Originally Posted by jNSK View Post
This one seems like it could work.

I wouldn't even have to use the last strcpy - I don't have to copy the arrays since I only have to print them out. I'll give this a try when I get into Uni later today.

I tried doing what you suggested, lordikon, however it wasn't working. I probably had an error in a loop that I failed to spot. I suppose these things come in time.

I think I'll try to implement both of your methods (if anything, for some practice for myself) and choose whichever uses the least lines.

Thanks again for all your help, I'll let you know how I go!
if that is the case then it would simply be this:
Code:
int count = 0;
char newarray[100];

for(int i = 0; i < 100; ++i){

       for(int p = 0; p < 100; ++p){      //this loop does all 100 comparisons...per element.
             if(strcmp(subarray[i], subarray[p]) > 0)
                    ++count;
        }
        newarray[count] = subarray[i];       //place element into correct position
        count = 0;                                      //reset count      
}

for(int i = 0; i < 100; ++i)
         cout<< newarray[i] << endl;            //print out the ordered list of names

let me know how things go...if you need this done i could use my ide/compiler to get it working for ya.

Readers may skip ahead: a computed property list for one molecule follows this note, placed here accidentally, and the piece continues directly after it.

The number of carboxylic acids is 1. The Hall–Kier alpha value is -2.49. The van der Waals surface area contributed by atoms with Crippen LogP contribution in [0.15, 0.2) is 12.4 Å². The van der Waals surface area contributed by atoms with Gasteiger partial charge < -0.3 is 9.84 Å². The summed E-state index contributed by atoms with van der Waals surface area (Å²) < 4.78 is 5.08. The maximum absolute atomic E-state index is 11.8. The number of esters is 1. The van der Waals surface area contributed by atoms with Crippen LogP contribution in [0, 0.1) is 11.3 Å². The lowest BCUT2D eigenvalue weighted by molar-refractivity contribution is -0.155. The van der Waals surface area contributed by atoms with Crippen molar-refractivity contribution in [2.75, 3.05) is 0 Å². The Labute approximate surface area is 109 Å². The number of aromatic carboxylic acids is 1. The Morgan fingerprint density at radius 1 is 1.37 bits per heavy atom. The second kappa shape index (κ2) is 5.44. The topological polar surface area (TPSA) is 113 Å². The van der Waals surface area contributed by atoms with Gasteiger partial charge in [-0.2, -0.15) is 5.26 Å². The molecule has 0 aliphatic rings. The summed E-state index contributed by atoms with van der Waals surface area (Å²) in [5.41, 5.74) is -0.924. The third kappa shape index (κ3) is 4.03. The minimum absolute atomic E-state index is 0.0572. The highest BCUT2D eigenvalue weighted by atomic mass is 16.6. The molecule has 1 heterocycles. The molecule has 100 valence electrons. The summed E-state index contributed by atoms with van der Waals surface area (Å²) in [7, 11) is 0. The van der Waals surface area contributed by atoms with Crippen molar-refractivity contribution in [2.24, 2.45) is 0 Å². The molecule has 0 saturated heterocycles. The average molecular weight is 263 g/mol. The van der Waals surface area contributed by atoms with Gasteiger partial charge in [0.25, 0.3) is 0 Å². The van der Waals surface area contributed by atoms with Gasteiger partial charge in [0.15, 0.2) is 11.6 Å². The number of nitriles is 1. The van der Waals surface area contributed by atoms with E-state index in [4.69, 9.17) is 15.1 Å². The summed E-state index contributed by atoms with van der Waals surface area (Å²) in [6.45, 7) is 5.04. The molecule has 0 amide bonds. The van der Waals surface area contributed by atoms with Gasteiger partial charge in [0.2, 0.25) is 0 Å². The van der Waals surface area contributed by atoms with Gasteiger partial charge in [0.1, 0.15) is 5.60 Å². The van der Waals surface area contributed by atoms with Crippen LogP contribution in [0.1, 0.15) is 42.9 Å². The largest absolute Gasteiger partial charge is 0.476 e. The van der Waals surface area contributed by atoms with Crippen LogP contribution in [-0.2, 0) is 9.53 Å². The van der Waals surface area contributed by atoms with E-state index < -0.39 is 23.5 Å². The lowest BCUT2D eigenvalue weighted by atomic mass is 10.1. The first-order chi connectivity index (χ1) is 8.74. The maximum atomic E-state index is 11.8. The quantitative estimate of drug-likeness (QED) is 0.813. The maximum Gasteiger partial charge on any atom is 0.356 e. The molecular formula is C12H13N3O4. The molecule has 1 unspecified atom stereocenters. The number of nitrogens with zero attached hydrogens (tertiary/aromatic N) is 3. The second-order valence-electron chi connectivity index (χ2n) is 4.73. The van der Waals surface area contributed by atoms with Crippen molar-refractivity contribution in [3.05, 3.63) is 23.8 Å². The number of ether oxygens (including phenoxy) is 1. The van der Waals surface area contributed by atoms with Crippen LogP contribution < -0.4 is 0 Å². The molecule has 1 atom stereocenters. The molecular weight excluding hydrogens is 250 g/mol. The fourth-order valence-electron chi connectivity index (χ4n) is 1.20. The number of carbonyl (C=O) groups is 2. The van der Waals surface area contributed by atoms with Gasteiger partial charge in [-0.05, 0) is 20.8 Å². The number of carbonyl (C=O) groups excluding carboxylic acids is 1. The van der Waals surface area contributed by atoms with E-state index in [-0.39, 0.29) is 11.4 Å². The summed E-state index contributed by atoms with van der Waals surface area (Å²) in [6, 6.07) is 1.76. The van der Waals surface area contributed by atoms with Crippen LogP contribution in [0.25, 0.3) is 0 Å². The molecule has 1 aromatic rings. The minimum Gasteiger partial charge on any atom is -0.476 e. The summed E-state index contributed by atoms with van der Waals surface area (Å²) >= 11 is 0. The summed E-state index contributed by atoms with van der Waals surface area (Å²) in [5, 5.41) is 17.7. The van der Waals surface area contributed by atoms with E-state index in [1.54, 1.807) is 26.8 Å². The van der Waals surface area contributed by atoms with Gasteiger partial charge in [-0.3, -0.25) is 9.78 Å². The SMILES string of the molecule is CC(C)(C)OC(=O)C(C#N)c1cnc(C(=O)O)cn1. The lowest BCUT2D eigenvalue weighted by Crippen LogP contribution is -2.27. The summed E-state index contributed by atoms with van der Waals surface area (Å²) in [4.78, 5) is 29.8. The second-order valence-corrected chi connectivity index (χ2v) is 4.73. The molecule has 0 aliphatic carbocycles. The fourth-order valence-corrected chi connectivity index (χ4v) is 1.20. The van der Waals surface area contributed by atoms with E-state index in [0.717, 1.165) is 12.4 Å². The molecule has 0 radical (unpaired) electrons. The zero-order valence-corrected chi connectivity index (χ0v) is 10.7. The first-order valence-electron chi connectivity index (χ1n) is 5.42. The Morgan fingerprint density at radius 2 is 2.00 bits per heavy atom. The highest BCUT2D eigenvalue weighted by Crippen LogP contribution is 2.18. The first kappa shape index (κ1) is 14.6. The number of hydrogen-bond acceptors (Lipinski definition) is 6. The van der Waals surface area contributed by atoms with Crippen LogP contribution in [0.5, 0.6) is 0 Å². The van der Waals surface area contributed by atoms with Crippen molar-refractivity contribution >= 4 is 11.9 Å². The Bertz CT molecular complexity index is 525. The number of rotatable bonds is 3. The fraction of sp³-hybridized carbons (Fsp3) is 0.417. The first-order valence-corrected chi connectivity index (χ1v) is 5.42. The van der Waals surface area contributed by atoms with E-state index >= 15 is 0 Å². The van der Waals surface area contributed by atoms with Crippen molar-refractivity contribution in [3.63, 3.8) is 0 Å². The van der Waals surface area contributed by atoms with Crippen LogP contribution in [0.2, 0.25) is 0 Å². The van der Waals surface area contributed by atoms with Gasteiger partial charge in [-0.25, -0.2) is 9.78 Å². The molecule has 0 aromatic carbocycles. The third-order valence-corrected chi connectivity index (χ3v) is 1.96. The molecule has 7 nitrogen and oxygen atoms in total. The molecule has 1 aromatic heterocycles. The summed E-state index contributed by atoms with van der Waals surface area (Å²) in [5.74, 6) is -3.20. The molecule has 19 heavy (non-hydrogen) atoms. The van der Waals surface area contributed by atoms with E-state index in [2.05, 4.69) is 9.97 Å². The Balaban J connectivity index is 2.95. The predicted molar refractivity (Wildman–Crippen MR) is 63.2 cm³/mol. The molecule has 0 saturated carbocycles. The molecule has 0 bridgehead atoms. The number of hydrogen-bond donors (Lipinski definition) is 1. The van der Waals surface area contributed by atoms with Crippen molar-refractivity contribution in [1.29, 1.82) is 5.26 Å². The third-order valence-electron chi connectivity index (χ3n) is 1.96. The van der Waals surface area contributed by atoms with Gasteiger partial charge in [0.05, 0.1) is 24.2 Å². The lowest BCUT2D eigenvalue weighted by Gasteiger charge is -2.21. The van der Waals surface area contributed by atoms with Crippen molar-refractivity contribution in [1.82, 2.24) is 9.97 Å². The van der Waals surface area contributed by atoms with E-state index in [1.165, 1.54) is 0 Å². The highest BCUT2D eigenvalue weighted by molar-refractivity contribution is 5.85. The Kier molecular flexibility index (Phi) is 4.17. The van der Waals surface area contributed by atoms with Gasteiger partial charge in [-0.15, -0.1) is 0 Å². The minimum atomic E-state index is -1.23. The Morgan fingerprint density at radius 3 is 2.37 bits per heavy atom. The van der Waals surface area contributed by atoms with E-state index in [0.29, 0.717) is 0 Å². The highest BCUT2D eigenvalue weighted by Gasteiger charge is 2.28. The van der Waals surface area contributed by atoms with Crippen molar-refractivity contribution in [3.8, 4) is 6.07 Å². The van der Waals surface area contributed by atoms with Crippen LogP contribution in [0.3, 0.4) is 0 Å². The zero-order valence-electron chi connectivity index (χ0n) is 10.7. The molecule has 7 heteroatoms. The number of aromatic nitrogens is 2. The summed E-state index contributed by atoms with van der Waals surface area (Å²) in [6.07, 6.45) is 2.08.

Edited by surfbumb - 5/19/11 at 3:16pm
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i5 3570k @ 4.5 GHz Asus P8Z77-M Pro Kingston HyperX Genesis 8 GB - 1600 MHz Seagate Barracuda 250 GB 
Optical DriveCoolingOSMonitor
Samsung WriteMaster Noctua NH-D14 Windows 10 ASUS VS24AH-P 
KeyboardPowerCaseMouse
Logitech Navigator Enermax Infiniti 650W Fractal R3 Black Pearl Razer Death Adder 
Mouse PadAudio
SteelSeries QcK Mass Altec Lansing FX4021 
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Reply
Black Silence
(15 items)
 
  
CPUMotherboardRAMHard Drive
i5 3570k @ 4.5 GHz Asus P8Z77-M Pro Kingston HyperX Genesis 8 GB - 1600 MHz Seagate Barracuda 250 GB 
Optical DriveCoolingOSMonitor
Samsung WriteMaster Noctua NH-D14 Windows 10 ASUS VS24AH-P 
KeyboardPowerCaseMouse
Logitech Navigator Enermax Infiniti 650W Fractal R3 Black Pearl Razer Death Adder 
Mouse PadAudio
SteelSeries QcK Mass Altec Lansing FX4021 
  hide details  
Reply
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Overclock.net › Forums › Software, Programming and Coding › Coding and Programming › Sorting a C-String Array (C++)